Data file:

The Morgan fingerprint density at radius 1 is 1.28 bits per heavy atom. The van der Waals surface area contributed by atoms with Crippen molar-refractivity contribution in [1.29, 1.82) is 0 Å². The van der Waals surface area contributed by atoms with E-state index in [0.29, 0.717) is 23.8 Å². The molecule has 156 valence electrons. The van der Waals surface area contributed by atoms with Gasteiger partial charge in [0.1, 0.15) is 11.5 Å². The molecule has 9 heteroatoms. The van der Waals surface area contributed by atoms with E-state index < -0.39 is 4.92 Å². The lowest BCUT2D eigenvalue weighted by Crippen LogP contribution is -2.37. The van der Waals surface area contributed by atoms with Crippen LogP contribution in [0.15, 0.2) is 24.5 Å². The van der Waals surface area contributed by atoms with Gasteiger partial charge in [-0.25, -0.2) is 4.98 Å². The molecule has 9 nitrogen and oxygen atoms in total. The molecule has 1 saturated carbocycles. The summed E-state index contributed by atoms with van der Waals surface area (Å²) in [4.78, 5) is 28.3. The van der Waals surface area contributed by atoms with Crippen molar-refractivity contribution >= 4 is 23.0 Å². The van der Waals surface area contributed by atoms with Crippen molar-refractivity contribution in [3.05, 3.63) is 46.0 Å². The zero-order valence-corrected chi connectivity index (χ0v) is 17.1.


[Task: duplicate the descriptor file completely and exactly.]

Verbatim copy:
The Morgan fingerprint density at radius 1 is 1.28 bits per heavy atom. The van der Waals surface area contributed by atoms with Crippen molar-refractivity contribution in [1.29, 1.82) is 0 Å². The van der Waals surface area contributed by atoms with E-state index in [0.29, 0.717) is 23.8 Å². The molecule has 156 valence electrons. The van der Waals surface area contributed by atoms with Gasteiger partial charge in [0.1, 0.15) is 11.5 Å². The molecule has 9 heteroatoms. The van der Waals surface area contributed by atoms with E-state index < -0.39 is 4.92 Å². The lowest BCUT2D eigenvalue weighted by Crippen LogP contribution is -2.37. The van der Waals surface area contributed by atoms with Crippen LogP contribution in [0.15, 0.2) is 24.5 Å². The van der Waals surface area contributed by atoms with Gasteiger partial charge in [-0.25, -0.2) is 4.98 Å². The molecule has 9 nitrogen and oxygen atoms in total. The molecule has 1 saturated carbocycles. The summed E-state index contributed by atoms with van der Waals surface area (Å²) in [4.78, 5) is 28.3. The van der Waals surface area contributed by atoms with Crippen molar-refractivity contribution >= 4 is 23.0 Å². The van der Waals surface area contributed by atoms with Crippen molar-refractivity contribution in [3.05, 3.63) is 46.0 Å². The zero-order valence-corrected chi connectivity index (χ0v) is 17.1.